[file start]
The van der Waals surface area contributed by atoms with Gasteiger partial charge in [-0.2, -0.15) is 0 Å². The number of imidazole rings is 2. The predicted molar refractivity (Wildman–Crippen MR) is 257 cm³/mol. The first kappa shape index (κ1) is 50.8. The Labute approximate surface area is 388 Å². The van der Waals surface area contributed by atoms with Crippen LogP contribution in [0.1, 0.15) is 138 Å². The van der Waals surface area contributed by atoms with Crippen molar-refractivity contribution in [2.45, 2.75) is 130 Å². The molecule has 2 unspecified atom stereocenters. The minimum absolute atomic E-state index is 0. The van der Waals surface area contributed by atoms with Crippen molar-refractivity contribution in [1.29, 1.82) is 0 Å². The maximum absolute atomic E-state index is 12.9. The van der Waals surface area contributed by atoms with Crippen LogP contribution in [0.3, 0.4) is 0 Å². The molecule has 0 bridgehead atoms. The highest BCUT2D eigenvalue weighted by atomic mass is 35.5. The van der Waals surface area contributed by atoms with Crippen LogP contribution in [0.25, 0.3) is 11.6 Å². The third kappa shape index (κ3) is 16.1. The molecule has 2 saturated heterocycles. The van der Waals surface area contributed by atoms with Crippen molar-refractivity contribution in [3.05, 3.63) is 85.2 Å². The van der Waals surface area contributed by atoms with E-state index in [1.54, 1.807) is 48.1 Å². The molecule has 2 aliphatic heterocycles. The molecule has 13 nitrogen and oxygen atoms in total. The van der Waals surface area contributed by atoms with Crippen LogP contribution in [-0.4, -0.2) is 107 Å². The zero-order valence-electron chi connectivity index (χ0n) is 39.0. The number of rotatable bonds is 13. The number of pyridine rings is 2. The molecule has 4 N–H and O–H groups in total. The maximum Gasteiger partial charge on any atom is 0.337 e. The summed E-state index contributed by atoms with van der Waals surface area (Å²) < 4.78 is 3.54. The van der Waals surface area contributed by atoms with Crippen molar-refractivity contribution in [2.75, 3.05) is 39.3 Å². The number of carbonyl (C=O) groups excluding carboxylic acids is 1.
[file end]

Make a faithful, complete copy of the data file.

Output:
The van der Waals surface area contributed by atoms with Gasteiger partial charge in [-0.2, -0.15) is 0 Å². The number of imidazole rings is 2. The predicted molar refractivity (Wildman–Crippen MR) is 257 cm³/mol. The first kappa shape index (κ1) is 50.8. The Labute approximate surface area is 388 Å². The van der Waals surface area contributed by atoms with Crippen LogP contribution in [0.1, 0.15) is 138 Å². The van der Waals surface area contributed by atoms with Crippen molar-refractivity contribution in [2.45, 2.75) is 130 Å². The molecule has 2 unspecified atom stereocenters. The minimum absolute atomic E-state index is 0. The van der Waals surface area contributed by atoms with Crippen molar-refractivity contribution in [1.29, 1.82) is 0 Å². The maximum absolute atomic E-state index is 12.9. The van der Waals surface area contributed by atoms with Crippen LogP contribution in [0.3, 0.4) is 0 Å². The molecule has 0 bridgehead atoms. The highest BCUT2D eigenvalue weighted by atomic mass is 35.5. The van der Waals surface area contributed by atoms with Crippen LogP contribution in [0.25, 0.3) is 11.6 Å². The third kappa shape index (κ3) is 16.1. The molecule has 2 saturated heterocycles. The van der Waals surface area contributed by atoms with Crippen molar-refractivity contribution in [3.05, 3.63) is 85.2 Å². The van der Waals surface area contributed by atoms with E-state index in [1.54, 1.807) is 48.1 Å². The molecule has 2 aliphatic heterocycles. The molecule has 13 nitrogen and oxygen atoms in total. The van der Waals surface area contributed by atoms with Crippen LogP contribution in [-0.4, -0.2) is 107 Å². The zero-order valence-electron chi connectivity index (χ0n) is 39.0. The number of rotatable bonds is 13. The number of pyridine rings is 2. The molecule has 4 N–H and O–H groups in total. The maximum Gasteiger partial charge on any atom is 0.337 e. The summed E-state index contributed by atoms with van der Waals surface area (Å²) < 4.78 is 3.54. The van der Waals surface area contributed by atoms with Crippen molar-refractivity contribution in [2.75, 3.05) is 39.3 Å². The number of carbonyl (C=O) groups excluding carboxylic acids is 1.